In Iowa, we have a large variety of trees, native and non-native. One such non-native species is the Bald Cyprus tree which can grow to be 50 feet tall. It is a popular ornamental tree, grown for its light feathery foliage. The spring foliage is a bright yellow-green becoming sage green in summer. It is a deciduous tree and ends the season with rich, russet-brown leaves which fall attached to 2-3 inch long shoots. Most members of its family Cupressaceae do not lose leaves, hence the name “Bald” Cypress for this variety.
Although it grows best in warm climates, the natural northern limit of the species is not due to a lack of cold tolerance, but to specific reproductive requirements. Farther north, regeneration is prevented by ice damage to seedlings. Larger trees are able to tolerate much lower temperatures and lower humidities.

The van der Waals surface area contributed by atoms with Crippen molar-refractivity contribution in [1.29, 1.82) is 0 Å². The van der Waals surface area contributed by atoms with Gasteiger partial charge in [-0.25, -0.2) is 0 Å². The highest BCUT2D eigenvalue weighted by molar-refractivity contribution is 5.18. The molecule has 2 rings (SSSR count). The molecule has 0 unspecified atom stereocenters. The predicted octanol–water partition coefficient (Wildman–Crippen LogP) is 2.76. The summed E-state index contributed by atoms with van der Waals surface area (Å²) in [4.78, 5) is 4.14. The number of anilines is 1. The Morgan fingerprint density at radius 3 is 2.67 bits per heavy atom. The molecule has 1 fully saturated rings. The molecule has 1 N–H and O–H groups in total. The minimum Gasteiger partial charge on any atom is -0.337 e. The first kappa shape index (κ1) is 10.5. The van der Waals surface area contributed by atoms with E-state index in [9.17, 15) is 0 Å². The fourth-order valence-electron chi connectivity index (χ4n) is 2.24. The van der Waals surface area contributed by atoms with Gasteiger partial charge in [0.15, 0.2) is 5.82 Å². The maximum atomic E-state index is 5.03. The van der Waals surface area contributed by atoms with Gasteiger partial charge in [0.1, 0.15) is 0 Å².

Bald Cypress can grow in both uplands and bottomlands but is more often found in wetter sites such as swamps, marshes and river bottoms where common hardwoods cannot survive. At the Arboretum, the Arnold Webster memorial tree can be found where it has a moist footing. To locate it, take the walking path to just past the creek, and turn left (north)